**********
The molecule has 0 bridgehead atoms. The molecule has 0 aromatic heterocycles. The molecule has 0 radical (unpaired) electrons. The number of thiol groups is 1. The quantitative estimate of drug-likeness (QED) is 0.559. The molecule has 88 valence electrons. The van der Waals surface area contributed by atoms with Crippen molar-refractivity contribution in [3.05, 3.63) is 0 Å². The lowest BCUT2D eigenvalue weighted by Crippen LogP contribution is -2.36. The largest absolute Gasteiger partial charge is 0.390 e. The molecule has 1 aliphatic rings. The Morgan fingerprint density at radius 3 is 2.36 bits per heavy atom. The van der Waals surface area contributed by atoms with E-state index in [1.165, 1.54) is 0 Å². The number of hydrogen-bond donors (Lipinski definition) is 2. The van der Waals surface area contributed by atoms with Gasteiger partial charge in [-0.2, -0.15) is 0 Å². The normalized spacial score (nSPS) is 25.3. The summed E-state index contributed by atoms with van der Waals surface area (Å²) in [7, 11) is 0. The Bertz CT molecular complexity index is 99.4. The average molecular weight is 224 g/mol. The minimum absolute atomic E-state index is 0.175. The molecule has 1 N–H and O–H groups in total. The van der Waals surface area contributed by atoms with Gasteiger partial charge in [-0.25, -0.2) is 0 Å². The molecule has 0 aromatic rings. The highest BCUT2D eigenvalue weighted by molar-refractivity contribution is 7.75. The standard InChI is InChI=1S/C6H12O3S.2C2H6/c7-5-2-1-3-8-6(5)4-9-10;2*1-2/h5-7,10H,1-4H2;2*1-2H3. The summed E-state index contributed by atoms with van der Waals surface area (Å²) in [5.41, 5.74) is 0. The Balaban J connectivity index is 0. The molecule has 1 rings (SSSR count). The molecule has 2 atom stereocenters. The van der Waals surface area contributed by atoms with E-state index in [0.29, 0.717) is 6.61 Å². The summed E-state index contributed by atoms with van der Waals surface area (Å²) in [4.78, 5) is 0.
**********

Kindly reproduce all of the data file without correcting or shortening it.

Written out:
The molecule has 0 bridgehead atoms. The molecule has 0 aromatic heterocycles. The molecule has 0 radical (unpaired) electrons. The number of thiol groups is 1. The quantitative estimate of drug-likeness (QED) is 0.559. The molecule has 88 valence electrons. The van der Waals surface area contributed by atoms with Crippen molar-refractivity contribution in [3.05, 3.63) is 0 Å². The lowest BCUT2D eigenvalue weighted by Crippen LogP contribution is -2.36. The largest absolute Gasteiger partial charge is 0.390 e. The molecule has 1 aliphatic rings. The Morgan fingerprint density at radius 3 is 2.36 bits per heavy atom. The van der Waals surface area contributed by atoms with E-state index in [1.165, 1.54) is 0 Å². The number of hydrogen-bond donors (Lipinski definition) is 2. The van der Waals surface area contributed by atoms with Gasteiger partial charge in [-0.2, -0.15) is 0 Å². The normalized spacial score (nSPS) is 25.3. The summed E-state index contributed by atoms with van der Waals surface area (Å²) in [7, 11) is 0. The Bertz CT molecular complexity index is 99.4. The average molecular weight is 224 g/mol. The minimum absolute atomic E-state index is 0.175. The molecule has 1 N–H and O–H groups in total. The van der Waals surface area contributed by atoms with Gasteiger partial charge in [-0.25, -0.2) is 0 Å². The molecule has 0 aromatic rings. The highest BCUT2D eigenvalue weighted by molar-refractivity contribution is 7.75. The standard InChI is InChI=1S/C6H12O3S.2C2H6/c7-5-2-1-3-8-6(5)4-9-10;2*1-2/h5-7,10H,1-4H2;2*1-2H3. The summed E-state index contributed by atoms with van der Waals surface area (Å²) in [5.41, 5.74) is 0. The Balaban J connectivity index is 0. The molecule has 1 rings (SSSR count). The molecule has 2 atom stereocenters. The van der Waals surface area contributed by atoms with E-state index in [0.29, 0.717) is 6.61 Å². The summed E-state index contributed by atoms with van der Waals surface area (Å²) in [4.78, 5) is 0.